• $\begingroup$ Best to think of the system in an energy-management framework. Pitch and throttle commands work together to effect a change in the state of the system. Not perfect but a helpful reference for this is faa.gov/sites/faa.gov/files/regulations_policies/…. As far as the throttle-to-thrust mapping, of course, that's going to vary widely by airplane and flight condition. $\endgroup$
    – AeroAndy
    Commented Jul 9 at 19:37
  • $\begingroup$ I understand the energy management system handles Total Energy (throttle) and Energy Balance (pitch). However, I can't rely on reference height(also because it keeps changing ) as it doesn't account for terrain altitude. Is there a way to implement the energy management system without considering height, despite its importance? $\endgroup$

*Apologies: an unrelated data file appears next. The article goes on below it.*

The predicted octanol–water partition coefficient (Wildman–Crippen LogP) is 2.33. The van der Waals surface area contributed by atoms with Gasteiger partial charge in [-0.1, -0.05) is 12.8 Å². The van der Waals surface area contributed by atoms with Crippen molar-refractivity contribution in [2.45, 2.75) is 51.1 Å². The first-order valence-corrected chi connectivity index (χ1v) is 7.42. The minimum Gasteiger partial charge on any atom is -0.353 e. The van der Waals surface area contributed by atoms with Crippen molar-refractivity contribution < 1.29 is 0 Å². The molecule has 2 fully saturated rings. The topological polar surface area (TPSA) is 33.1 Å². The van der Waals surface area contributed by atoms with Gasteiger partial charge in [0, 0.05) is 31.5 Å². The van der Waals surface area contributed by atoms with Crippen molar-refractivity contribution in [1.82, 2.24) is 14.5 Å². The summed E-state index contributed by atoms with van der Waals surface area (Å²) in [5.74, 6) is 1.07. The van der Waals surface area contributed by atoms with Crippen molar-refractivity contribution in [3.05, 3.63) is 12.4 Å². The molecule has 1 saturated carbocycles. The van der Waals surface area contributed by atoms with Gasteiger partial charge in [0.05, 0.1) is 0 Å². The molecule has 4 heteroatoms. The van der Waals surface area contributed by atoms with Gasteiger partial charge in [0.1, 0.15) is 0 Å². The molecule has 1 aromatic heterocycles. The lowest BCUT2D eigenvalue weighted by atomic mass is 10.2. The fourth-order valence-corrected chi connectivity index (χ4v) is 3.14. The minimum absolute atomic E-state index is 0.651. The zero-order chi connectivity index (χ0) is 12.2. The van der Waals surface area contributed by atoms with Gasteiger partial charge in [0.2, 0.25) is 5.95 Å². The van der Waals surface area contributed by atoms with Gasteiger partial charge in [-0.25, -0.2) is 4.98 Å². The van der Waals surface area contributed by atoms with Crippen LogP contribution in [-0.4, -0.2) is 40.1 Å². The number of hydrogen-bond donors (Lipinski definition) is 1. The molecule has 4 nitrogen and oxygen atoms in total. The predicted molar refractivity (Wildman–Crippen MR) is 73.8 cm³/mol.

– developer
    Commented Jul 10 at 5:22

2 Answers 2

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If I understand your question and comments, you want a way to get to throttle setting for an air vehicle in prescribed dive conditions (angle, called gamma, and true airspeed). Inherently assumed is zero wind and a trimmed, unaccelerated dive, small angle-of-attack, wings level and no sideslip. Then thrust required will be drag plus weight times the sine of the dive angle:
Tr = D + W*sin(gamma) Remember, gamma is defined negative for a dive. Of course, drag is a function of airspeed and proportional to its square.